Victory In Europe Day Reads

To celebrate the 70th Anniversary of Victory In Europe, I will raise a cup of “Kicking Horse” coffee to those who fought or gave their lives in the war and write a blog post!

11174945_10152704433401386_2520533494963425999_nI love history so I also thought it might be nice to share with you some of my favorite books about the World War 2 era:

This book mainly focuses on FDR and Eleanor Roosevelt and their lives during the war.  It also covers a lot of history that happened during the war.  It’s a different and very personal viewpoint of what happened behind the scenes in the White House during a very difficult time.  It’s detailed, juicy, emotional and inspiring.
Inspiring, riveting, heartbreaking.  We all know about this girl and what happened to her.  She will live forever through her words.
Another classic and the movie is super popular, but have you read the book?  It’s hard to find but I have a copy.  There are so many details that could not be covered in the movie.  Oskar Schindler was an ordinary man who may have only been known for being a businessman, an alcoholic and womanizer, but World War 2 came crashing into Kracow, Poland and he became an extraordinary man who made the right choices and saved many lives.

Americans have dubbed the generation that fought World War 2, “The Greatest Generation,” and this book is about two people from that generation who fought and served in the war, fell in love and came back home to build a life together.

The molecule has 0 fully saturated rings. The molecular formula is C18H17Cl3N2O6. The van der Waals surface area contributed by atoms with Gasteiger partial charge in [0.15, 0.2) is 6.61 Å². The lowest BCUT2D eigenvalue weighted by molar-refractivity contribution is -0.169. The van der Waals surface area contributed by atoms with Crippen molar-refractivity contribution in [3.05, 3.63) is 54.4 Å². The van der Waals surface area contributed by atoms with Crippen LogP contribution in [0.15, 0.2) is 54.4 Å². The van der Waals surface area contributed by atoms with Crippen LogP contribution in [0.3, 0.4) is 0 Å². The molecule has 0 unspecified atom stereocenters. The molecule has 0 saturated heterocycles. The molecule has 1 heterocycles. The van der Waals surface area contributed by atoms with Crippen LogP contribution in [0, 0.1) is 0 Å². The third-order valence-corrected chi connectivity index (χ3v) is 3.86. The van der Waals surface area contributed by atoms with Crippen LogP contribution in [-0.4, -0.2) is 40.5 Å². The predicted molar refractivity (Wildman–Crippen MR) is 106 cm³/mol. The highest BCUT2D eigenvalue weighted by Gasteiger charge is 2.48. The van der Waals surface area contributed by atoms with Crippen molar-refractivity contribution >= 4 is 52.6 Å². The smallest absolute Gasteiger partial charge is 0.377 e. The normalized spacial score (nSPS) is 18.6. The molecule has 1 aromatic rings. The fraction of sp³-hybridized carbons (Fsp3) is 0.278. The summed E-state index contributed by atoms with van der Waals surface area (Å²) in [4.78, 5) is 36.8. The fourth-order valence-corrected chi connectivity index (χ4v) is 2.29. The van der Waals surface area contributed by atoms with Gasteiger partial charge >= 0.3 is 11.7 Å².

A newer and fictional book that continues to haunt me.  The movie is also very good but everything in the book can’t be put in the movie so you need to read the book first.  The story about a German orphan girl whose family takes in a Jewish man and hides him in their basement.  Sounds typical right?  But considering that Death is telling the story, this book has enough depth that stays with you long after you finish reading it.

Want to know what it was like to live in Germany as a Christian and not a Jew?  The moral pressure?  The confusion?  What is it like to stand up for your faith and for the humanity of others in an evil time?  This book which is the life story of Dietrich Bonhoeffer will reveal these things and more.



2 thoughts on “Victory In Europe Day Reads

  1. I read 2 of the books on your list: Anne Frank & Bonhoeffer. It took me years to be able to watch the movie of Schindler’s List; I finally watched the DVD while I was on a cruise (I know I’m weird.) I’ve also read about the Normandie invasion but I don’t remember the names of the books–just some images that will remain with me of guys who didn’t make it.



    • I almost got up and walked out of Schindler’s List. I made myself stay because I knew I would try to watch it again and at that moment didn’t want to contemplate that. Some years later, I bought the movie and watched it again, and again….and again….I was very interested in the directing. I also began to notice that there were people in the movie who lived through it all and made it to the end alive. The movie looked a lot different to me once I noticed that. Unfortunately it was so violent that I could not pick that up without watching it many times. The book is much more about Oskar and his life and the details of what happened in his factory, what life was like in Kracow, etc. It’s very good. When I was in Kracow I was able to visit Auschwitz (hard but very important to see) and also Schindler’s factor which is now a museum focusing on what life was like in Kracow during WW2. Hard topics but important history for people to know about.

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